Monday, September 17, 2007

Take care not to court insecurity

"George Bush Goes for Consensus in Naming Michael Mukasey for Justice," reads the minutes-old headline at Le Monde. It spins with the Associate Press story that surmises, "Mukasey appears unlikely to face a bruising confirmation battle in the Democratic-controlled Senate."
No quibbling about the credentials of Mukasey (left), who presided over high-profile terrorism trials while a Chief Judge at the U.S. District Court in Manhattan, to serve as Attorney General of the United States. Still, there's good reason for Senators to take a hard look at the nomination.
Fresh in mind is the U.S. citizen whom the U.S. executive kept in "enemy combatant" detention for years before permitting him to stand trial in federal court in Miami. Prosecutors set out the case against José Padilla in an open and public proceeding, without resort to classified evidence -- and jurors promptly returned the verdict of guilty that likely will permit his incarceration for life. Putting to one side the difficulties presented to the defense by the taint of prior detention, many saw the result as proof positive that persons suspected of terrorist acts can and should be handled through the justice system in place before attacks on Washington and New York set the stage for efforts to establish a newfangled system. (See here, for example; I'd written as much here before the verdict.)
The administration's called this new mechanism "military commissions," though, as the Supreme Court recognized in Hamdan v. Rumsfeld, in many respects -- respects particularly menacing to the U.S. tradition of fundamental fairness in the substance and procedure of criminal law -- the system deviates from past commissions. Despite Congress' near-rubberstamp of the system in the post-Hamdan Military Commissions Act, the newfangled system continues to falter: the latest halt occurred because military judges concluded that the government was asking them to act illegally.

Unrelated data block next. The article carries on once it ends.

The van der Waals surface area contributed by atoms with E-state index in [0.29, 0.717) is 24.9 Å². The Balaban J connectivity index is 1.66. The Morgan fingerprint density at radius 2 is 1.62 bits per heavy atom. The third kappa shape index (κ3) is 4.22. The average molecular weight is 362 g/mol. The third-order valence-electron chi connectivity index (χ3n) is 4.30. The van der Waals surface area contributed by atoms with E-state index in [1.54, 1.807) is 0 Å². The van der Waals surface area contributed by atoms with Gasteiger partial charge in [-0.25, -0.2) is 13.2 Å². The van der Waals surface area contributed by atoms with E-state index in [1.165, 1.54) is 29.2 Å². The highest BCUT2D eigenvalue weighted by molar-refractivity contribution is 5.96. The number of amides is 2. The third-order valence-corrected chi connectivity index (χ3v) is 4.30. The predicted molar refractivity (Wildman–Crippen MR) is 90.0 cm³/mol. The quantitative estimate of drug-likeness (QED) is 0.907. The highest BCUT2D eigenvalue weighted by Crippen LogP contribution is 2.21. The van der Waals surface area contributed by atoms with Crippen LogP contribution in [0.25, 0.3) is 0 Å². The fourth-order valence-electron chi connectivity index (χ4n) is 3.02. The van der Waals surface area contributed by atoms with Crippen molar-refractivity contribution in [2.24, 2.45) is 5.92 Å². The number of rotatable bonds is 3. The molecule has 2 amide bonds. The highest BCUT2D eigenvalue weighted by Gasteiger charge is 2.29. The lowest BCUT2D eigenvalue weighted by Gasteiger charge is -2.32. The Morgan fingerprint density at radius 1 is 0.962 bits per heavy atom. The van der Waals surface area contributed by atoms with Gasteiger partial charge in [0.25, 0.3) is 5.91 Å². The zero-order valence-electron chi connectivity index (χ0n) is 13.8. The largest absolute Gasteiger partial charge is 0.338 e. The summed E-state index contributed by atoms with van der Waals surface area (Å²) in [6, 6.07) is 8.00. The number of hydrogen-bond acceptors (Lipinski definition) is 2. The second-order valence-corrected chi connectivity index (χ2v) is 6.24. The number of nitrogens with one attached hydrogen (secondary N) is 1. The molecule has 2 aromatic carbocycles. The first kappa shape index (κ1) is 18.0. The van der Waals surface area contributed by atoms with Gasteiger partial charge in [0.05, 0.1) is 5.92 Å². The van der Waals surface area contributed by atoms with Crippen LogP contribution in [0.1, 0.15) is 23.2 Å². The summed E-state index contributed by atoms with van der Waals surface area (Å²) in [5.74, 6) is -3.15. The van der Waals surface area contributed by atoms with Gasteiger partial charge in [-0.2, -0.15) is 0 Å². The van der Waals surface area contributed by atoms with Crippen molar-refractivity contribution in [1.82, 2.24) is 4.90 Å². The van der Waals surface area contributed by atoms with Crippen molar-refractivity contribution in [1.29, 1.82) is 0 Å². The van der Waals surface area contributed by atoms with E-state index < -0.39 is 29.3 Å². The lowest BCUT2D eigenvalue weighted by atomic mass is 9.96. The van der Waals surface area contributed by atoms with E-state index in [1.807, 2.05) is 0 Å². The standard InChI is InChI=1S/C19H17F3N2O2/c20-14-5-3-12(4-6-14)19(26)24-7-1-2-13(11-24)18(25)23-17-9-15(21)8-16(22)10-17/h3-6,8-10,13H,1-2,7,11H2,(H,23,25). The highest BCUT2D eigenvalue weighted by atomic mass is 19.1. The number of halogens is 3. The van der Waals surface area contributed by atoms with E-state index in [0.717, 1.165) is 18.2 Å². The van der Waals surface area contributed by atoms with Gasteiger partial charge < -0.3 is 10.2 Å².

Against this backdrop, consider now the op-ed that Mukasey published in the Wall Street Journal a week after the close of the Padilla case. In stark contrast with many other commentators, Mukasey saw the result not as an affirmation of existing practice, but rather as evidence that "current institutions and statutes are not well suited to even the limited task of supplementing what became, after Sept. 11, 2001, principally a military effort to combat Islamic terrorism."
To solve the problem that he maintains is at hand, Mukasey commends his readers, and Congress, to give "careful scrutiny" to proposals for "a new adjudicatory framework" -- the so-called Homeland Security Court or, more often, National Security Court, idea that's been percolating in certain thinktanks for a year or more now. It remained out of the larger public discourse until a recent bipartisan publication in support.
Have yet to read anything in support that demonstrates genuine need for this legal contraption. Proponents tend to ignore statistical analyses -- like this chart in the ABA Journal -- indicating that the Justice Department's scarcely a failure in playing its part in the U.S. antiterrorism campaign. And just as the "new paradigm" proponents of a few years back (some of the same folks now calling for this "new court") acted as if history offered no cautionary lessons, proponents today do not mention difficulty and criticism (some from the pre-9/11 United States) visited upon other countries that've pursued this path. Think of the nonjury Diplock courts in Northern Ireland, or the special terrorism tribunals in places like Egypt, Turkey, and Peru. These examples show that such courts, though established in the name of enhancing security, not infrequently make guarantees of due process, public assumptions of the fairness and legitimacy of judicial decisions, and, in extreme cases, public safety, less secure.
With benefit of hindsight, Mukasey's August op-ed looks much like an audition for the position of next Attorney General. And with more than a year remaining for implementation, the Senate ought to use the confirmation hearings to test whether the nomination's intended to pave the way for a final Bush legacy: for the 1st time in the history of a centuries-old country that's faced many a threat to peace, even to its very existence, establishment of a permanent, due-process-lite National Security Court.

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